Maintaining Project Agility

by Johanna Rothman. Originally published in Cutter's e-Project Advisor, February 8, 2001.

Gotta release it now? Gotta put in just that one more feature? Gotta do something else? The more gottas you have, the less agile your project is.

E-project management is about the ability to adapt quickly to changing conditions. So, how can you possibly adapt if the more you adapt the less agile your project is?

One possibility is to change conditions in only one dimension for a given project and to have multiple concurrent projects to achieve all the gottas. Instead of trying to cram lots of features into one
release and improve performance, group the features and performance work into chunks of work and then schedule a release for each chunk. Start the releases at the same time, so you're still working on the same product, just with different deliverables at different times. This is the “release train” concept. You schedule a large number of independent pieces. When they are ready, they ship. The slower pieces don't prevent the faster ones from being part of the product or from shipping. If you need to change which pieces get done first, you have options. E-projects are particularly suited to managing which pieces are done when, if the customer never actually receives the software, or if the software is installed and the customer uses it.

Another possibility to improve project agility is to improve the overall speed of product development, so that you can get more features in your products. I start with a low-tech approach to improving speed of product development — I ask the technical staff what's preventing them from moving faster. After we get rid of the useless meetings, the interruptions, and the time wasting, we move toward two of the most common project slow-downs: optimistic scheduling and producing too many defects along with the code.

When I discuss the schedule estimates and actuals with project staff, I focus on what they estimated and when they delivered it. We compare the actual against the planned and understand why they are different. Most engineers I know reliably underestimate their work by some specific percentage. Once we discuss that underestimation, we come up with a plan to manage it, generally including them creating about a month's worth of inch-pebbles so they can track their schedules better than I can. (An inch-pebble is a one- to two-day task that is either complete or not complete.) Some engineers overestimate the time required. We also develop inch-pebbles, which they track, to see if they can participate in other areas of the project in addition to their work. In my experience, most engineers with more than five years of experience are actually fairly good estimators, they just can't estimate the amount of weekly bureaucracy they have to deal with.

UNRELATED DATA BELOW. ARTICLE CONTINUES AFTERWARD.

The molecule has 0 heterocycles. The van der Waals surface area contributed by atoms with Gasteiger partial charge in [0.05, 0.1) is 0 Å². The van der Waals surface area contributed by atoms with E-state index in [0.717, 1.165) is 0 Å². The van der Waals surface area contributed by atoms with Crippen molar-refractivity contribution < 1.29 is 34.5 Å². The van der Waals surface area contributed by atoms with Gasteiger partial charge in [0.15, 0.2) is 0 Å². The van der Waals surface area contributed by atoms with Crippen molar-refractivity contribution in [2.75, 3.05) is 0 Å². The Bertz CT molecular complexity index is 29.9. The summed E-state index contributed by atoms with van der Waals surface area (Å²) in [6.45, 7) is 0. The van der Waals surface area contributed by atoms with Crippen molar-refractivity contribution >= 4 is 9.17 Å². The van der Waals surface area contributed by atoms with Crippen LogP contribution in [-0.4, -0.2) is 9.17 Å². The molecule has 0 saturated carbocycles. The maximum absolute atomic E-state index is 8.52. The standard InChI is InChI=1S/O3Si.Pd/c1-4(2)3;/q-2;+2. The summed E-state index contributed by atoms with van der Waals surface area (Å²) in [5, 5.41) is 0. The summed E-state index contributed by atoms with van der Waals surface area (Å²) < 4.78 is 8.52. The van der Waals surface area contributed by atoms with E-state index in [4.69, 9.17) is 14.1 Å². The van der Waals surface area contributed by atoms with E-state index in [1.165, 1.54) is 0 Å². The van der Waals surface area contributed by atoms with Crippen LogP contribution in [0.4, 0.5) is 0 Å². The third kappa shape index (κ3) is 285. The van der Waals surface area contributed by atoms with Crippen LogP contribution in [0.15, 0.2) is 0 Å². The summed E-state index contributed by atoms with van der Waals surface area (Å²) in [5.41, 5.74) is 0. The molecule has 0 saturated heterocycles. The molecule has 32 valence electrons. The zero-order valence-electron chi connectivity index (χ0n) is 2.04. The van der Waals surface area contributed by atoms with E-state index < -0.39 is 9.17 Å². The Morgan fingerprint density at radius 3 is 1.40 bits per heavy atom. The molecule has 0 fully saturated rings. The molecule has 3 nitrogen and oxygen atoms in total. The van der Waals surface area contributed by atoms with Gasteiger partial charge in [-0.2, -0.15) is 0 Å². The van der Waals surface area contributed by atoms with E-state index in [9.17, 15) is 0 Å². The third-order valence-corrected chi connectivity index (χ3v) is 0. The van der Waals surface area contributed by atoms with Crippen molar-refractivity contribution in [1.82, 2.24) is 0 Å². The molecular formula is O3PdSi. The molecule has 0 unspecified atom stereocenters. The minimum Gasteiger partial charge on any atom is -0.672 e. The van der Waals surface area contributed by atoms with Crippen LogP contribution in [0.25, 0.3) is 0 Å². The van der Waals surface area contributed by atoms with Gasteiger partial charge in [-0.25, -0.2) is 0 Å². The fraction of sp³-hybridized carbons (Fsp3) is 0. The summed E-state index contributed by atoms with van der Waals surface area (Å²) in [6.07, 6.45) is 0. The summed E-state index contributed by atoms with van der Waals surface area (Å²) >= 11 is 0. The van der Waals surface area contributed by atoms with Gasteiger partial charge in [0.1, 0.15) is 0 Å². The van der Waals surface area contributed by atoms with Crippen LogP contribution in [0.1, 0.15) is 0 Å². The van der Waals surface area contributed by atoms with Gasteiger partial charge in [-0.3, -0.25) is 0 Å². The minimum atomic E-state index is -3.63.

Both possibilities for managing the speed and agility problems come back to management, both functional management and project management. Instead of reactive management, e-project management demands proactive management.

How can you be a proactive manager? We can't think any faster than we do right now, so we and our project staff have to do different things. Here are some suggestions for being more proactive:

  1. Measure fault feedback ratio (ratio of bad fixes to total fixes), starting early in the project. Where are the defects coming from, and how many of the fixes create more defects? Engineers create defects along with the product. As project managers, we need to manage the “leakage” of defects from one activity to the next. If we continually look to see where our current defects cause other problems, we can prevent some of the more defect-producing activities and concentrate on those activities with defect reduction.

    During the implementation and testing part of the project, it's common for the developers to create more problems than they solve with a fix. When I observe requirements definition activities, I measure the same sort of fault-injection problem, where people create problems when they try to solve problems. If you measure the fault feedback ratio early, you'll know if you're creating technical debt you'll have to deal with later. Technical debt is expensive and time-consuming to manage.

  2. Tracking the critical path daily with the use of inch-pebbles is a way for the project staff to be more proactive with you. Inch-pebbles help you and the project staff know within a day or two if anyone on the project is falling behind. If you combine this with a short (five minutes) check-in with everyone individually, you'll know if the project is on track.
  3. Keep the project short and small. The more project content, the longer the project duration, and the more people, the fewer tradeoffs the project manager can make. If you need more content in the project, or if some pieces take longer, start multiple independent concurrent projects. Where possible, keep your project staff to competent capable people, with a very few number of less-experienced people.

None of these techniques are rocket science; they're standard project management practices. The more agile the project, the more you have to use these techniques.

Like this article? See the other articles. Or, look at my workshops, so you can see how to use advice like this where you work.

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